South Africa’s core inflation rate fell to the lowest in almost eight years in September, leading to a decline in the annual headline reading, which could raise pressure on the central bank to cut its benchmark rate.
Growth in core consumer prices, which excludes the cost of food, non-alcoholic beverages, fuel and electricity, slowed to 4% last month from a year earlier, compared with 4.3% in August, the Pretoria-based Statistics South Africa said Wednesday in a statement on its website. It makes up about 16% of the inflation basket.
The annual headline inflation rate fell to 4.1% in September, marking the 30th consecutive month that inflation has remained within the central bank’s target range.
The median estimate of 16 economists in a Bloomberg survey was 4.3%.
- The cost of goods set by the state – such as power, water, and gasoline – has largely driven increases since last year. The slowdown in core inflation shows that underlying price pressures in the economy are receding;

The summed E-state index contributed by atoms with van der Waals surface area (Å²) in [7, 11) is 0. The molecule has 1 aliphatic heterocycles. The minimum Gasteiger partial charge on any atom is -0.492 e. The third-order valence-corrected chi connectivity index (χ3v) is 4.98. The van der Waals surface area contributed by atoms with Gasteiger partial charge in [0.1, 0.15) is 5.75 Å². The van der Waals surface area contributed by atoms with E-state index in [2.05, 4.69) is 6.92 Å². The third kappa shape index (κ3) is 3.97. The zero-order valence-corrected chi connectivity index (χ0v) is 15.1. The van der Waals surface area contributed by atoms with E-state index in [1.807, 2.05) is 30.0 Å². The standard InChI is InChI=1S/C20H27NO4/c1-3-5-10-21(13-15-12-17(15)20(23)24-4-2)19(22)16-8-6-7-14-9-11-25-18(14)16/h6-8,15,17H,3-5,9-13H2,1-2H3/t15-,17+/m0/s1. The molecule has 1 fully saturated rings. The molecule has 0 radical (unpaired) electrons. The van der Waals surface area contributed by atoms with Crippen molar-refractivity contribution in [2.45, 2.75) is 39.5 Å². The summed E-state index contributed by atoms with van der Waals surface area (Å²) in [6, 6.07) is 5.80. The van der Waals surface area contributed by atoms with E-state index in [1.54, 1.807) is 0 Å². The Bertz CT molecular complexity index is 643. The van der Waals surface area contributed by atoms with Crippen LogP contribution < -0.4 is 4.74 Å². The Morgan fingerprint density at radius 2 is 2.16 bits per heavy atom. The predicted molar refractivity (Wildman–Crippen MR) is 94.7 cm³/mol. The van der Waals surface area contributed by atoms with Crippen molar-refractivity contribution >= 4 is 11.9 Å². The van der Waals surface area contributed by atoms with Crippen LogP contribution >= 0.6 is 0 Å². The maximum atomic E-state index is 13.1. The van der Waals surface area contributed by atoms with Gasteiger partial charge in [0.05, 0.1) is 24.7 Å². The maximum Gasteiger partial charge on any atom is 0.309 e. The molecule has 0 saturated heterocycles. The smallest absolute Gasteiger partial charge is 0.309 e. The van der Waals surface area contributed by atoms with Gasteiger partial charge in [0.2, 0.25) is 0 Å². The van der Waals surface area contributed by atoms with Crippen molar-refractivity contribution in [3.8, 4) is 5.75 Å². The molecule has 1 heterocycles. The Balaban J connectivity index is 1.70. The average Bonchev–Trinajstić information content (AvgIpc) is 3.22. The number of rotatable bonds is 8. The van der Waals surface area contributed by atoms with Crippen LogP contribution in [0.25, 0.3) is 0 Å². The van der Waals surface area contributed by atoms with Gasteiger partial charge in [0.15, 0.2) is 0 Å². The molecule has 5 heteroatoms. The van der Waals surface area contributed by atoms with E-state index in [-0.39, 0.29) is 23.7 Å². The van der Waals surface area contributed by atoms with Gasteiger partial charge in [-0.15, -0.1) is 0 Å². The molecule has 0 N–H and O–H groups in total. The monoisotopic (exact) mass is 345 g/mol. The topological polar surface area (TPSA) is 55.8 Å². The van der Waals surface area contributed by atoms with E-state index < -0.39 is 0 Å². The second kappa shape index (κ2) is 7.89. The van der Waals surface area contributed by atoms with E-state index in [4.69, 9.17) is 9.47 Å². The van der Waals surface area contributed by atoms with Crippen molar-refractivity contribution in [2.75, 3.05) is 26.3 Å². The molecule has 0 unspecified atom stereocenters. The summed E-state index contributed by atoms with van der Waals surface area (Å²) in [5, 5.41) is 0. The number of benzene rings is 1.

- While inflation has remained at or below the 4.5% midpoint of the central bank’s target band of 3% to 6% every month since December — the longest such streak in more than eight years – deteriorating fiscal metrics may limit the scope for another interest rate cut this year. Investors pay a premium for South African debt to compensate for the risk of holding it and this constrains monetary policy by raising the interest rate needed to stabilize inflation, the central bank said this month;
- The Reserve Bank’s Monetary Policy Committee sees price growth averaging 4.2% in 2019. Its quarterly projection model shows the benchmark interest rate staying at 6.5% for the rest of the year. Future rate decisions will remain data-dependent, the committee said in September.